Did you watch the Superbowl? It was a sad day for Denver Bronco fans. They just couldn’t seem to get things going. The Seattle Seahawks came out of the gate ready for a fight and the seemed to take the game by a big lead early on and protect it to the end.
Thousands of people watched, some in person, but most by television. It is arguably the biggest sporting event in America. It attracts even the most casual of sports fans. Now that its over, everyone will go back to life as usual. Oh, there may be a little talk over the next few days, predominately about the commercials or halftime show, but that’s about it. No more hype, not until next year.
What about the talk about sex trafficking? What about the work done by people like Cindy McCain and others who wanted to draw attention to the issue during the Superbowl? Was it really a big deal after all? Did the criminal activity live up to what some were reporting or was it just a lame attempt by advocates to cash in on the big game like everyone else?
According to Julia Dahl, reporter for CBS Crimesider, in her article, Is the Super Bowl a Magnet for Sex Trafficking?.
The NYPD reports that prostitution-related arrests through Jan. 26 are up 30 percent this year from 2013.”
That’s significant enough to sit up and pay attention. It more than suggests the Superbowl is the cause for increased trafficking.
‘If you check ads on backpage.com or Craigslist or a host of other sites, you’ll see that activity – while always there – has increased,’ Det. James Duffy wrote in an email to CBS News’ Crimesider.”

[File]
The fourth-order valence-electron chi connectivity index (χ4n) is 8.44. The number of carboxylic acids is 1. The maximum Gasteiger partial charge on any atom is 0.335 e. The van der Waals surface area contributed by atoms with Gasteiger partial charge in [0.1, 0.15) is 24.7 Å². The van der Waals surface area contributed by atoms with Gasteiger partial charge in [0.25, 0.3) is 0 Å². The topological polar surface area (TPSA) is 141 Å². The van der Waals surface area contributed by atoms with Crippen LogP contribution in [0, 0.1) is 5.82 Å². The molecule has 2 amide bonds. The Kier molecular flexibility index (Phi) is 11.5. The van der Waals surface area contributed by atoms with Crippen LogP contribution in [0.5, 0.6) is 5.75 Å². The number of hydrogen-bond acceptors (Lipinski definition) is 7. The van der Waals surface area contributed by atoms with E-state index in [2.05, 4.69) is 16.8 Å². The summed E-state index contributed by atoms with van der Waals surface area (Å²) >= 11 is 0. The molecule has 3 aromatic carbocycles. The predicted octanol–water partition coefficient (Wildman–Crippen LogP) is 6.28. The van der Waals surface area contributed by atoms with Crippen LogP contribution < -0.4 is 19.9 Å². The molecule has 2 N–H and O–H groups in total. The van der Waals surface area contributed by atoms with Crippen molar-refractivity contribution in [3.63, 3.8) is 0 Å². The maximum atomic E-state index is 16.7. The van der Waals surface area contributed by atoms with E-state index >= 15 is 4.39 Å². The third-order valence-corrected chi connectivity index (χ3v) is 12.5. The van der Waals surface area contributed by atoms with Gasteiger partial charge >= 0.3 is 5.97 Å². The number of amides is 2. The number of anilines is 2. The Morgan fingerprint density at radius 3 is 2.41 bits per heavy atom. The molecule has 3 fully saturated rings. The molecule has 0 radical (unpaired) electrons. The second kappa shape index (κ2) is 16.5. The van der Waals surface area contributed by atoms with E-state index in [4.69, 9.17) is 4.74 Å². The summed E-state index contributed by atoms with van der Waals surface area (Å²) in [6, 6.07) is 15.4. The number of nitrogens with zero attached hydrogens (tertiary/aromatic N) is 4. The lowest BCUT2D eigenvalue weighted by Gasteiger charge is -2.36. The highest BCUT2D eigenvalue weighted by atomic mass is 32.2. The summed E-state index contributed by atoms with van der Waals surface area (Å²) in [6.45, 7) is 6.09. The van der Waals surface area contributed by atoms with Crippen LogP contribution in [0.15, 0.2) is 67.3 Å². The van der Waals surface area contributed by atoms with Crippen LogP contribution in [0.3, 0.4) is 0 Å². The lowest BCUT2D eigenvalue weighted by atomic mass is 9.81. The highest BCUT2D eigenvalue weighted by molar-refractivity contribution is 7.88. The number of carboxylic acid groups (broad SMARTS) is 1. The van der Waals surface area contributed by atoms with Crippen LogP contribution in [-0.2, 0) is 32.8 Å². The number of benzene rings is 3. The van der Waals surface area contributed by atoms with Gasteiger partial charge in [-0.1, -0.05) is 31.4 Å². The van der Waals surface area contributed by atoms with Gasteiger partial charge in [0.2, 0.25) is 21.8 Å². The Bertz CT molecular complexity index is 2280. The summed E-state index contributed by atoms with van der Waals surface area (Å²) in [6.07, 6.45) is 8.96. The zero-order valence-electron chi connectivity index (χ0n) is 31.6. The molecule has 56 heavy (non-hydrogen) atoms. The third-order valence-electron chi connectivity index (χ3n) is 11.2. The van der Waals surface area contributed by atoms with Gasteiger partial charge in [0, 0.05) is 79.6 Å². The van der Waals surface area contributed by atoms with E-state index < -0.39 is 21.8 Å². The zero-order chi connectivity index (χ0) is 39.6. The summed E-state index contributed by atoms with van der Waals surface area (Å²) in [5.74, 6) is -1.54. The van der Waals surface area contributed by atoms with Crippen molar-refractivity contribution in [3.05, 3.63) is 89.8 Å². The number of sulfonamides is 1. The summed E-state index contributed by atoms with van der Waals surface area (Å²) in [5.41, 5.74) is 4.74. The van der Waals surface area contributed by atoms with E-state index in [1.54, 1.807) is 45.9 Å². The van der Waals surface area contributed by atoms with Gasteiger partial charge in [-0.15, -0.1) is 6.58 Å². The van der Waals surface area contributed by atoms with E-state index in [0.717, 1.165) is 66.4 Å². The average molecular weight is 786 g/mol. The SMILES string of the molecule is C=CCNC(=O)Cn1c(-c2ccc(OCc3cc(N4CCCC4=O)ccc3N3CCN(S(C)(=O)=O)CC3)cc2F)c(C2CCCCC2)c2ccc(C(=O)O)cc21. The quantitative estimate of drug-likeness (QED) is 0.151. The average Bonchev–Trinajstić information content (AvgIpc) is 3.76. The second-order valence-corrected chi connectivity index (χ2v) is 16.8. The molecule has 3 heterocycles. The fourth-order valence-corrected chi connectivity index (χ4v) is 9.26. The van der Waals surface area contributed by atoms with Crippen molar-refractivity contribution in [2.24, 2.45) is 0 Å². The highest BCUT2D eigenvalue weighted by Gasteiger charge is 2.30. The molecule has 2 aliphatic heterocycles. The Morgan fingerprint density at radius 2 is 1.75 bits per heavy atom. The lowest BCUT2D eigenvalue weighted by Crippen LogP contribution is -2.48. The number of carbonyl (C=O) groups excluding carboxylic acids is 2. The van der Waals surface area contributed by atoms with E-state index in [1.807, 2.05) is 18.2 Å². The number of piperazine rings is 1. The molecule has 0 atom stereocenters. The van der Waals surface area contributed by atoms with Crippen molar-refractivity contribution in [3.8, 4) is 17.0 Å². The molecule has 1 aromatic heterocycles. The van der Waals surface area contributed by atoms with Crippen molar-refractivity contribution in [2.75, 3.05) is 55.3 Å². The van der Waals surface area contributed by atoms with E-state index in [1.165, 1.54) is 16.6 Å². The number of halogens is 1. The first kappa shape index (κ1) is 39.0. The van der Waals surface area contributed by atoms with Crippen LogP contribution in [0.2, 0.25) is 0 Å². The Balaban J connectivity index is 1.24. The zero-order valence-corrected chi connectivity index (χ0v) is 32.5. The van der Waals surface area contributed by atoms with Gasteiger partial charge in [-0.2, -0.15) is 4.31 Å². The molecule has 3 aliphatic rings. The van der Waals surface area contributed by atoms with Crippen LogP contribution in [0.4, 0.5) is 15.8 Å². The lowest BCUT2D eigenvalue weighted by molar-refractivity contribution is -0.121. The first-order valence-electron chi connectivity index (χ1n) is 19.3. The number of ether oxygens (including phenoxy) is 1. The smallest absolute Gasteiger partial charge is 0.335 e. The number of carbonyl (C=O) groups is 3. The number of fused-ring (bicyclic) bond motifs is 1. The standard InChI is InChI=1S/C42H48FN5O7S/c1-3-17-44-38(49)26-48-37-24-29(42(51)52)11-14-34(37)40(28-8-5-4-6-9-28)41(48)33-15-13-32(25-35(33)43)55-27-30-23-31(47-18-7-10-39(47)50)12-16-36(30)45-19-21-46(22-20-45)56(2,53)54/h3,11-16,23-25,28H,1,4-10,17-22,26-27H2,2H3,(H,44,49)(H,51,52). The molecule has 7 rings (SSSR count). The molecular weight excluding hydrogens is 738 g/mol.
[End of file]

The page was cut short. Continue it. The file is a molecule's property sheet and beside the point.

So what does that mean? We’ve proven that sex trafficking is up during the Superbowl in the city it is hosted. I’d suggest it was probably up across the nation because of the increase in alcohol consumption and celebrating. Okay, so what now?
It would be so easy to go back to life as normal and get caught up in a daily routine, and forget, but we can’t afford to do it. Just last Monday I was with a group of survivors and one of the young women stood up crying out to God, calling out the names of her friends, others who were trapped in the life in need of rescuing.
In order to make an impact we need to realize we’re at war. And just like in a war zone, we can’t quit until we’ve won. To do so would result in lost ground or worse, the loss of life.
There are still prisoners to set free, captives crying out for release [Isaiah 61:1]. What will you do about it? How will you raise your voice for hope?
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